Saturday, 30 December 2017

That Olusegun Obasanjo Liberia “appointment”: Most irresponsible of the United Nations

(Olusegun Obasanjo)
Herbert Ekwe-Ekwe

IT IS INDEED a sickening and cruel joke by UN Secretary General António Guteress to have “appointed” genocidist Nigeria’s Olusegun Obasanjo as UN envoy to Liberia to “support the transfer of power peacefully to a democratically-elected government”. Unbelievably dreadful! Does Guteress really believe that Olusegun Obasanjo would recognise peace if he sees it?

What “peace envoy”?

Guteress may have just taken the cue from his predecessor in making this irresponsible appointment of Obasanjo as “peace envoy” to Liberia. In 2008, Ban Ki-moon, then UN secretary-general, did not find it outrageous to appoint Obasanjo UN “peace envoy” to the Democratic Republic of the Congo. This was despite Obasanjo’s rigging of three previous head-of-regime elections in Nigeria (including, particularly, the April 2007 “poll” which Obasanjo codenamed “Operation Do-or-Die”  [Vanguard, Lagos, 11 February 2007] and had, on its eve, imported the following range of weaponry fit to equip a small army to effectuate his vicious “electoral” coup d’état: 40,000 AK-47 rifles with 20 million rounds of 7.62 x 39 mm ammunition, 30,000 K2 rifles with 10 million rounds of 5.5 x 45 ammunition, 10,000 Beretta pistols with four million rounds of .9mm ammunition [, 7 March 2007, accessed 29 December 2017]), despite Obasanjo’s egregious moral turpitude, despite Obasanjo’s desperately-engineered attempt to extend his own second-term tenure as Nigeria’s head of regime before the April 2007 “election”, despite Obasanjo’s appalling human rights record and corruption during 11 years as Nigeria’s head of regime, and, most gravely of all, despite Obasanjo’s role as one of the most notorious genocidist officers in the Nigeria military whilst the latter waged the genocide (phases I-III) against Igbo people of Biafra in the 1960s. Obasanjo commanded a monstrous brigade in south Biafra that murdered tens of thousands of Igbo people during the period. Between 29 May 1966 and 12 January 1970, Nigeria murdered 3.1 million Igbo or 25 per cent of the Igbo population in this foundational genocide of post-(European)conquest Africa. The Igbo genocide is the continent’s most gruesome genocide since Belgian King Leopold II/Belgian state-perpetrated genocide against African peoples in the Congo Basin, central Africa, 1878-1908.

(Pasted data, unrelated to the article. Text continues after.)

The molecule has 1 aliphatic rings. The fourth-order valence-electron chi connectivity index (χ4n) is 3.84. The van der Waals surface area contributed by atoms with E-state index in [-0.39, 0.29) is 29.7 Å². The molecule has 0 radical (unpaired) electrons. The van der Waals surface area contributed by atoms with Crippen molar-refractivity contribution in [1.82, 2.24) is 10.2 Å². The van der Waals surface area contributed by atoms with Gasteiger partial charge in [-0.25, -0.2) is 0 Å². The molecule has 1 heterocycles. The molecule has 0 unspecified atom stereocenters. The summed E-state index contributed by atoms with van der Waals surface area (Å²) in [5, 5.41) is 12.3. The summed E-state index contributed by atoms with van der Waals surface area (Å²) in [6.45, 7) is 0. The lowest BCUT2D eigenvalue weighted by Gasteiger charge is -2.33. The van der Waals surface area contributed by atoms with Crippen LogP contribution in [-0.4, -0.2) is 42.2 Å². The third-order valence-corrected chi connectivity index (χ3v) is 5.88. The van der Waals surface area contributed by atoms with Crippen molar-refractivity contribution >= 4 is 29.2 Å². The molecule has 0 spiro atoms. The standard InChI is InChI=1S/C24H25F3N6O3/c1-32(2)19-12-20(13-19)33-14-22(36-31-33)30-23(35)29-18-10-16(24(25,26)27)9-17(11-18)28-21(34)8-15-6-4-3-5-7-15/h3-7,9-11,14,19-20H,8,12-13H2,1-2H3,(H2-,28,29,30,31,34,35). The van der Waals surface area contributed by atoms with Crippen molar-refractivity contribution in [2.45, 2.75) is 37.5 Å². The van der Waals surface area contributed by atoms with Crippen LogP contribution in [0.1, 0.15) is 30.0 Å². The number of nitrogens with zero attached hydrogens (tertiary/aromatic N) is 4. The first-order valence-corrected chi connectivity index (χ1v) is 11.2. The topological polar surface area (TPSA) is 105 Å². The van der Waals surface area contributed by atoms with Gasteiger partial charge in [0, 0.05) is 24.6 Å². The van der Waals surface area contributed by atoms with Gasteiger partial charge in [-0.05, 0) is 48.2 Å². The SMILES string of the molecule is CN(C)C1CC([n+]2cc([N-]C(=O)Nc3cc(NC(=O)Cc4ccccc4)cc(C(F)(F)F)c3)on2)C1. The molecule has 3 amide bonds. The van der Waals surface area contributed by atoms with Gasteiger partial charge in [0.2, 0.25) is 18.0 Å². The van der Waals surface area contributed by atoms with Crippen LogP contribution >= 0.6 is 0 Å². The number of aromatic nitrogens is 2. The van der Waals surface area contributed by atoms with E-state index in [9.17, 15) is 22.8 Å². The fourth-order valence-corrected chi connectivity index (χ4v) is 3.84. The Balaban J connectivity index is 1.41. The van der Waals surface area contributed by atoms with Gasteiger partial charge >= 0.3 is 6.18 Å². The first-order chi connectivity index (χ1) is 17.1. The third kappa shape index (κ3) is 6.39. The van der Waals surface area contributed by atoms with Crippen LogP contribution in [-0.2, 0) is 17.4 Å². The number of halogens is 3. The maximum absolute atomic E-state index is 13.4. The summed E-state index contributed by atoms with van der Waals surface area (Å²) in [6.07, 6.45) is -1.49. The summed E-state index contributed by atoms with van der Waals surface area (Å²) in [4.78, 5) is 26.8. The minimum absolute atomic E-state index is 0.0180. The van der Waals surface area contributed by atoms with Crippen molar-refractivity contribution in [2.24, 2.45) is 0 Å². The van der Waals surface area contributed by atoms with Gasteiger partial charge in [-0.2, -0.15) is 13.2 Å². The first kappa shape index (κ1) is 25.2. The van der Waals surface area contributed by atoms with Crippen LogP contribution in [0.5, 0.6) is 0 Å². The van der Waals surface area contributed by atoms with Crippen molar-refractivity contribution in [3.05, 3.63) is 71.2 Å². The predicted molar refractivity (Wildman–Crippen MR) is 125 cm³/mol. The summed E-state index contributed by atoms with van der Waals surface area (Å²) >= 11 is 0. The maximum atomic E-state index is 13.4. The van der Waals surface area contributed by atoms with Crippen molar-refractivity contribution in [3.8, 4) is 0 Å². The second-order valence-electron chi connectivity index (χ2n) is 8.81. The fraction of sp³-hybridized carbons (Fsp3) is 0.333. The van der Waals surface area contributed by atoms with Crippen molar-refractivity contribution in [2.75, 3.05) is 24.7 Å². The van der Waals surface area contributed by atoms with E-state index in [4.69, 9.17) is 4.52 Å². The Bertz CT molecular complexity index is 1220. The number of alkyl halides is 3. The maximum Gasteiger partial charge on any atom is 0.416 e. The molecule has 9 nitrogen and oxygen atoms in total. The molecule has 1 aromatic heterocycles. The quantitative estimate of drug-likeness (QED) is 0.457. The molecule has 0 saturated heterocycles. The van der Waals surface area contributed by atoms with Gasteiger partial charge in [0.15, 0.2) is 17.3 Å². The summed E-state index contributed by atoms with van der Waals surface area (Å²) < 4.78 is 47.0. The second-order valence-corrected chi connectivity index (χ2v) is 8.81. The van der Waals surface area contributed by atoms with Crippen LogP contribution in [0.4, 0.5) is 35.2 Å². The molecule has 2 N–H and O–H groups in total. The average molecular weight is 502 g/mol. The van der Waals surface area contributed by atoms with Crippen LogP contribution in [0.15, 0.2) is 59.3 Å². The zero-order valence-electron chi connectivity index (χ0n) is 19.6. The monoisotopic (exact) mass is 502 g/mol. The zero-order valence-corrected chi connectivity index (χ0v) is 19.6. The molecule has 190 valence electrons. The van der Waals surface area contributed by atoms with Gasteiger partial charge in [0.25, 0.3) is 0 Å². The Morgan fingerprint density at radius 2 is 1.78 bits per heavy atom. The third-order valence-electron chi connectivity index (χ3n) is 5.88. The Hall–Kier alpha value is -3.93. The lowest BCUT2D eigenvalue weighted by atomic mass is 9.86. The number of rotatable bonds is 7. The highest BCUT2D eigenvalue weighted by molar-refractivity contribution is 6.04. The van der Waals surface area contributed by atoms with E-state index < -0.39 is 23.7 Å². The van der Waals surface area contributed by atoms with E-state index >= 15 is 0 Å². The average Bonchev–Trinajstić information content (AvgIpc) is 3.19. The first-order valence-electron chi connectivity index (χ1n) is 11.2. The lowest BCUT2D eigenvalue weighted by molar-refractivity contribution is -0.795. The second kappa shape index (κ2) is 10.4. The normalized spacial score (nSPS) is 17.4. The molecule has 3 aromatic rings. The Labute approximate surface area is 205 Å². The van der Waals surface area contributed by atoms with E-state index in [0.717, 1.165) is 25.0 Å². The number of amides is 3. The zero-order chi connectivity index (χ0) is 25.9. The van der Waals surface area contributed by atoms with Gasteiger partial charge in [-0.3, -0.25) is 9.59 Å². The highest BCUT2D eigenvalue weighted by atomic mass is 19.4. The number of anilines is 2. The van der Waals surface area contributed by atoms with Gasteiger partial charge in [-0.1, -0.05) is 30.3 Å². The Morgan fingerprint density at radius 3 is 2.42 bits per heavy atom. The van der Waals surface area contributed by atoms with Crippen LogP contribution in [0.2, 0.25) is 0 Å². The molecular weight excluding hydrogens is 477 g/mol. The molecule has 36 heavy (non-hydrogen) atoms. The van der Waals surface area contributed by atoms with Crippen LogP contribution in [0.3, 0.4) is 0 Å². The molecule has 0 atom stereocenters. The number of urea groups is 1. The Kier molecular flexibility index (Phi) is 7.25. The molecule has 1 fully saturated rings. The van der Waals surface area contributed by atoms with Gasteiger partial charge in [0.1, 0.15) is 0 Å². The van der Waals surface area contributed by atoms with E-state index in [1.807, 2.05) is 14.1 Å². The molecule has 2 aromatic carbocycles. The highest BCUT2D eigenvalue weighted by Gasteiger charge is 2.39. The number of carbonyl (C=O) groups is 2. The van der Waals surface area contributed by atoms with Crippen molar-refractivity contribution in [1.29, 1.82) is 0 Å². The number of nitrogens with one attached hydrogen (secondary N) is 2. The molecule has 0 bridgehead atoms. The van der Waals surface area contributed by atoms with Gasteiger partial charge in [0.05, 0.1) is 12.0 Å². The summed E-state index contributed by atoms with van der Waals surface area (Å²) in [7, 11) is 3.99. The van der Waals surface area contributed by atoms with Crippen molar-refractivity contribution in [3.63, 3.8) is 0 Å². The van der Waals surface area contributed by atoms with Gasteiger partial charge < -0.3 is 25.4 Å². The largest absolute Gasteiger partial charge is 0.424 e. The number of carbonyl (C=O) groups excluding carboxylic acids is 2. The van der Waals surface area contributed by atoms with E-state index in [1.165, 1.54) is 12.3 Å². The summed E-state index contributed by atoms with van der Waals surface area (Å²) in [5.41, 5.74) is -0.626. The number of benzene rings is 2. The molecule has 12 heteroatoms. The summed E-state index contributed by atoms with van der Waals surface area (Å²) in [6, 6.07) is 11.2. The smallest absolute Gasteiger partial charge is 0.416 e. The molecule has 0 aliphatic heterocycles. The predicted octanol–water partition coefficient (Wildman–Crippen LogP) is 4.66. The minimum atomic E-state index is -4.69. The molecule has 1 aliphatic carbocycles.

OLUSEGUN OBASANJO shows no remorse, whatsoever, in his principal role in the perpetration of this heinous crime against humanity, so categorised, definitively, by the United Nations itself in 1948 (see UN, Convention on the Prevention of the Crime of Genocide, 9 December 1948,, accessed 29 December 2017). On the contrary, Obasanjo boasts of his involvement in the Igbo genocide as he reminds the world in My Command (London and Ibadan: Heinemann Educational Books, 1981: 79), his memoirs of the time, of ordering the shooting down of a clearly-marked, relief-bearing International Committee of the Red Cross DC-7 aircraft bound for the Igbo whose country was then being blockaded and bombarded by the genocidists. The 3-person crew in this plane perished as a result of this crime.